A study of laser surface modification of polymers: A comparison in air and water

Deepak Marla*, Sebastian A. Andersen, Yang Zhang, Jesper H. Hattel, Jon Spangenberg

*Corresponding author for this work

Research output: Contribution to journalJournal articleResearchpeer-review


Laser surface modification is a technique to modify polymer surfaces for various applications. In our earlier work [Physics Procedia, 83:211–217, 2016], we showed that when the laser surface modification process was carried out in water instead of air, the obtained surface characteristics were remarkably different, which led to a significant improvement in the metal deposition characteristics using electroless plating. In this work, we try to explain the underlying fundamental mechanisms that contribute to this improvement in surface characteristics through concurrent experimental and modeling research. The observed images of laser modified surfaces suggest that a hemispherical hump is formed in the case of water at lower laser fluences that breakup with an increase in fluence. Such a behavior was not observed when the process was carried out in air. We explain this phenomenon by simulating the temperature profiles in the polymer during the laser heating process in air and water. The results suggest that subsurface heating effects occur when the process is carried out in water. We further argue that this phenomenon is mainly responsible for the formation of the complex structure that was observed in our previous work.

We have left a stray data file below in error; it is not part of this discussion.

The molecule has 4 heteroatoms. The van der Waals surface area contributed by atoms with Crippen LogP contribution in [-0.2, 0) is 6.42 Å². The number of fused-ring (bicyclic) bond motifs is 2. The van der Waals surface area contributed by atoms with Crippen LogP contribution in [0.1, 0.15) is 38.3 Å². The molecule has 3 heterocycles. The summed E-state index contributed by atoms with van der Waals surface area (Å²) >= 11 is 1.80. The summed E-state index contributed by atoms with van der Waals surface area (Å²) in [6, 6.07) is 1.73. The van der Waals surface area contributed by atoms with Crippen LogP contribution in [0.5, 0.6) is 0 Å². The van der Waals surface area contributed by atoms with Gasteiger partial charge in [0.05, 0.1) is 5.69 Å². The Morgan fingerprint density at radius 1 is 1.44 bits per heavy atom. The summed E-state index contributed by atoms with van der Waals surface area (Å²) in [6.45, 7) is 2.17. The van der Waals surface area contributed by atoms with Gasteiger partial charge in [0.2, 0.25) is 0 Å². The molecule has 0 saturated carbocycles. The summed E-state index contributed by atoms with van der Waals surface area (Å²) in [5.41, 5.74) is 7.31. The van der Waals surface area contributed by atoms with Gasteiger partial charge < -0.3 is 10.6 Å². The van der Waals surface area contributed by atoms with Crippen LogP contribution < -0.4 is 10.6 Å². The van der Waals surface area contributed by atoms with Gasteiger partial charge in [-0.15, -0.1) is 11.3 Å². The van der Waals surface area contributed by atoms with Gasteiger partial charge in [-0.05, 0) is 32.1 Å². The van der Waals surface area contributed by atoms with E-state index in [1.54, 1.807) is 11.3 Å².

Original languageEnglish
JournalJournal of Manufacturing Processes
Pages (from-to)432-437
Publication statusPublished - 2018


  • Laser
  • Polymers
  • Subsurface heating
  • Surface modification
  • Finite difference method

Fingerprint Dive into the research topics of 'A study of laser surface modification of polymers: A comparison in air and water'. Together they form a unique fingerprint.

Cite this